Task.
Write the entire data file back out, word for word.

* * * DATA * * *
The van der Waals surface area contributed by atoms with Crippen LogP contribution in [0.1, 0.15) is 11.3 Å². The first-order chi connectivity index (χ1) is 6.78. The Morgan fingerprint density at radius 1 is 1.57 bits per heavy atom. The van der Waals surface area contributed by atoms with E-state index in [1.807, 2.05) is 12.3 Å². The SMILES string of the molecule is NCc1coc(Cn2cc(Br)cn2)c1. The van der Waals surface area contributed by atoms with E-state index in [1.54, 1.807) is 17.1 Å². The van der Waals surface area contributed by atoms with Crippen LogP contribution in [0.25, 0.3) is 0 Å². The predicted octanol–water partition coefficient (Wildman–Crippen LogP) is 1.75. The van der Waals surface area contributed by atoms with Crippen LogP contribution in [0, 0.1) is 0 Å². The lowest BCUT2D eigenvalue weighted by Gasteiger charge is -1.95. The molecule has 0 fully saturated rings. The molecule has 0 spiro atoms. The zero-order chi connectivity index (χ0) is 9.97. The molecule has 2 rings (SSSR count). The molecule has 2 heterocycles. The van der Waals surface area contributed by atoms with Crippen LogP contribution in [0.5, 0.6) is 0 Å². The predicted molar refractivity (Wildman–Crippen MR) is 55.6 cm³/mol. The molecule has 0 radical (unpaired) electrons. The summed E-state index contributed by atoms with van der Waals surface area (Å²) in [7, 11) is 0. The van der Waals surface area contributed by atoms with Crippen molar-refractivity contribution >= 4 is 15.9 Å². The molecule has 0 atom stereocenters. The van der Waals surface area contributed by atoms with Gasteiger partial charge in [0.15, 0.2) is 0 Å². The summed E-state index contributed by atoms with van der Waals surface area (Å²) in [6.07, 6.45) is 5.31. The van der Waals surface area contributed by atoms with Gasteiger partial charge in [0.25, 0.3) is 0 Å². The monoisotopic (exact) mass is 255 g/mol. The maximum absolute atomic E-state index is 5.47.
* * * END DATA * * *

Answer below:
The van der Waals surface area contributed by atoms with Crippen LogP contribution in [0.1, 0.15) is 11.3 Å². The first-order chi connectivity index (χ1) is 6.78. The Morgan fingerprint density at radius 1 is 1.57 bits per heavy atom. The van der Waals surface area contributed by atoms with E-state index in [1.807, 2.05) is 12.3 Å². The SMILES string of the molecule is NCc1coc(Cn2cc(Br)cn2)c1. The van der Waals surface area contributed by atoms with E-state index in [1.54, 1.807) is 17.1 Å². The van der Waals surface area contributed by atoms with Crippen LogP contribution in [0.25, 0.3) is 0 Å². The predicted octanol–water partition coefficient (Wildman–Crippen LogP) is 1.75. The van der Waals surface area contributed by atoms with Crippen LogP contribution in [0, 0.1) is 0 Å². The lowest BCUT2D eigenvalue weighted by Gasteiger charge is -1.95. The molecule has 0 fully saturated rings. The molecule has 0 spiro atoms. The zero-order chi connectivity index (χ0) is 9.97. The molecule has 2 rings (SSSR count). The molecule has 2 heterocycles. The van der Waals surface area contributed by atoms with Crippen LogP contribution in [0.5, 0.6) is 0 Å². The predicted molar refractivity (Wildman–Crippen MR) is 55.6 cm³/mol. The molecule has 0 radical (unpaired) electrons. The summed E-state index contributed by atoms with van der Waals surface area (Å²) in [7, 11) is 0. The van der Waals surface area contributed by atoms with Crippen molar-refractivity contribution >= 4 is 15.9 Å². The molecule has 0 atom stereocenters. The van der Waals surface area contributed by atoms with Gasteiger partial charge in [0.15, 0.2) is 0 Å². The summed E-state index contributed by atoms with van der Waals surface area (Å²) in [6.07, 6.45) is 5.31. The van der Waals surface area contributed by atoms with Gasteiger partial charge in [0.25, 0.3) is 0 Å². The monoisotopic (exact) mass is 255 g/mol. The maximum absolute atomic E-state index is 5.47.